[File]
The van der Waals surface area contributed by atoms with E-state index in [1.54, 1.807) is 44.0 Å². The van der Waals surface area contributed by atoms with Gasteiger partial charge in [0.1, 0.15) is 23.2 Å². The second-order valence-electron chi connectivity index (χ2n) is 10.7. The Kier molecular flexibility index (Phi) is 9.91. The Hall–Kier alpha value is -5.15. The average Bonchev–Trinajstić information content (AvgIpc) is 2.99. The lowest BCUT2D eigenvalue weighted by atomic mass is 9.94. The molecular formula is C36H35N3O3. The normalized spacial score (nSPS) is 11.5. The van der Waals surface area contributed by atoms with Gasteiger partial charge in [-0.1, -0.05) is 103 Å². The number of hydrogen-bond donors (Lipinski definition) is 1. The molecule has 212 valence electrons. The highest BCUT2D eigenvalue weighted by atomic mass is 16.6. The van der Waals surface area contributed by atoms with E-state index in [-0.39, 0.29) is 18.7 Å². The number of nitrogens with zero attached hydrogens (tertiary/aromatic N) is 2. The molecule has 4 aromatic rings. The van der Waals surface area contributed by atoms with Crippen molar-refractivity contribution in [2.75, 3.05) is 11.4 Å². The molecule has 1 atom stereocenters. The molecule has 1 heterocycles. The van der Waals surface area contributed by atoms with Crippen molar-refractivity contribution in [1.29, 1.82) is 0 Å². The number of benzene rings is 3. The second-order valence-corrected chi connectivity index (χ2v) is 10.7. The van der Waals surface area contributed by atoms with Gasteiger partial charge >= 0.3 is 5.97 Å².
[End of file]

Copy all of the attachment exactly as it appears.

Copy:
The van der Waals surface area contributed by atoms with E-state index in [1.54, 1.807) is 44.0 Å². The van der Waals surface area contributed by atoms with Gasteiger partial charge in [0.1, 0.15) is 23.2 Å². The second-order valence-electron chi connectivity index (χ2n) is 10.7. The Kier molecular flexibility index (Phi) is 9.91. The Hall–Kier alpha value is -5.15. The average Bonchev–Trinajstić information content (AvgIpc) is 2.99. The lowest BCUT2D eigenvalue weighted by atomic mass is 9.94. The molecular formula is C36H35N3O3. The normalized spacial score (nSPS) is 11.5. The van der Waals surface area contributed by atoms with Gasteiger partial charge in [-0.1, -0.05) is 103 Å². The number of hydrogen-bond donors (Lipinski definition) is 1. The molecule has 212 valence electrons. The highest BCUT2D eigenvalue weighted by atomic mass is 16.6. The van der Waals surface area contributed by atoms with E-state index in [-0.39, 0.29) is 18.7 Å². The number of nitrogens with zero attached hydrogens (tertiary/aromatic N) is 2. The molecule has 4 aromatic rings. The van der Waals surface area contributed by atoms with Crippen molar-refractivity contribution in [2.75, 3.05) is 11.4 Å². The molecule has 1 atom stereocenters. The molecule has 1 heterocycles. The van der Waals surface area contributed by atoms with Crippen molar-refractivity contribution in [1.29, 1.82) is 0 Å². The number of benzene rings is 3. The second-order valence-corrected chi connectivity index (χ2v) is 10.7. The van der Waals surface area contributed by atoms with Gasteiger partial charge >= 0.3 is 5.97 Å².